Tag: early printed books

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  • Woodcut of swimming.

    Health and well-being: Early Medicine’s new theme


    The preservation of health and prevention of illness were major preoccupations in the ancient, medieval and early modern worlds. Since medical intervention to combat sickness could be both expensive and dangerous, it was preferable to take steps to avoid becoming… Continue reading

  • Astrological image from incunabulum.

    Incunabula and medicine: a workshop


    On Friday 20 May 2016 the Wellcome Library will host a one-day workshop on incunabula and medicine. This event will reflect broadly on the relationship between the earliest printed books and medicine. Topics will include: medical illustration in incunabula; the… Continue reading

  • Painting of John Dee.

    ‘Doctor’ Dee: John Dee and medical practice


    John Dee (1527–1609) was a true Renaissance polymath. He pursued many different branches of learning, including medicine. The current Royal College of Physicians (RCP) exhibition, ‘Scholar, courtier, magician: the lost library of John Dee’, explores Dee’s life and legacy through… Continue reading

  • Fragment from 1562 almanac.

    The origins of the English almanac


    Almanacs have a long association with medicine. Potted health advice lent itself to inclusion in the sort of cheap booklets for a mass market that proliferated under the name ‘Almanack’ from the 16th century onwards. But what exactly is an… Continue reading

  • Image from 1513 midwifery book.

    Women’s medicine between script and print, c. 1450–1600


    The second seminar in the 2015–16 History of Pre-Modern Medicine Seminar Series takes place on Tuesday 27th October. Speaker: Dr Gabriella Zuccolin (University of Cambridge) Women’s medicine between script and print, c. 1450–1600 Abstract: By 1600 only a few gynaecological texts written in Latin… Continue reading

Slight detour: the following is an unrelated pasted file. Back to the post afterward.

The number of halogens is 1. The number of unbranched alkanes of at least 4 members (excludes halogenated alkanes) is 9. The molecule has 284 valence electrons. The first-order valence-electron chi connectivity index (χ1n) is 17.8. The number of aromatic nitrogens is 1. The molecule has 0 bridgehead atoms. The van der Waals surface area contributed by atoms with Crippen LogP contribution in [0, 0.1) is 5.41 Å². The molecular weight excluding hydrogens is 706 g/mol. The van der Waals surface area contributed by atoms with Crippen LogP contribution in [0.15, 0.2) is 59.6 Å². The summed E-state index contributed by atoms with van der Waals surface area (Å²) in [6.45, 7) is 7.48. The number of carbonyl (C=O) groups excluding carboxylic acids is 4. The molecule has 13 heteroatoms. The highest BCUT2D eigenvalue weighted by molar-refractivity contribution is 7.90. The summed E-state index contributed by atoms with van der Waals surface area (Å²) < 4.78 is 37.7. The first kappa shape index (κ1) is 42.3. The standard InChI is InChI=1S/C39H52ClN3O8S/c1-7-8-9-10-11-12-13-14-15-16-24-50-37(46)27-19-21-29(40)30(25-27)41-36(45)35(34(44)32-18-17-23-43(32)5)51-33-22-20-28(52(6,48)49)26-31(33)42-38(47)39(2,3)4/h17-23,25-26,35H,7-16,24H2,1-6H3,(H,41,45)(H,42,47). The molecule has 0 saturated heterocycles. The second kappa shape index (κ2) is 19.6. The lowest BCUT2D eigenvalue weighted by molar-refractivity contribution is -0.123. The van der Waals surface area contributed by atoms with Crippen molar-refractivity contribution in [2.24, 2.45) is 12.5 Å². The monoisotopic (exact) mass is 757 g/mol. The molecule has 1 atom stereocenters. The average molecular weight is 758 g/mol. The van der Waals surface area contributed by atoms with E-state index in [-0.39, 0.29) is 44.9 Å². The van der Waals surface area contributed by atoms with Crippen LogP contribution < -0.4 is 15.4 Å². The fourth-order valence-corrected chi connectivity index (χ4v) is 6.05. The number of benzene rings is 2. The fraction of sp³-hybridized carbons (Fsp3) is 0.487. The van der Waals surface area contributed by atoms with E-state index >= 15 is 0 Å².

• Spotlight: a solitary survivor of the Great Plague


    The Great Plague that afflicted London 350 years ago (1665–66) had a dramatic impact on the city, killing up to 100,000 people of a population that then numbered about 460,000. There was a plethora of printed responses to this plague… Continue reading

  • Detail from painting: boy with tray of blood.

    History of Pre-Modern Medicine seminar series, 2015–16


    The History of Pre-Modern Medicine seminar series returns this autumn. The 2015–16 series – organised by a group of historians of medicine based at London universities and hosted by the Wellcome Library – will commence with four seminars in the… Continue reading

  • Galen title page with inscription.

    A Parisian surgical dynasty and their books


    Why do we often sign and date our books when we acquire them? It is not surely for fear that we will lose them and thus to ensure their safe return. Rather, it is to mark their place in our… Continue reading

  • Image from herbal

    Plants, prayers and plague: Wellcome MS. 335


    Among the medieval manuscripts held by the Wellcome Library, some, such as MS. 49, have survived through time thanks to their status as beautiful objects. Others are less impressive at first sight. MS. 335, a miscellany of medical and religious… Continue reading

  • Descartes and doubt


    Ed Thornton draws on the Library’s original publications by René Descartes (1596–1650) to discover what the French polymath’s adage “I think therefore I am” can tell us about what it means to be a thinking thing in a physical world.… Continue reading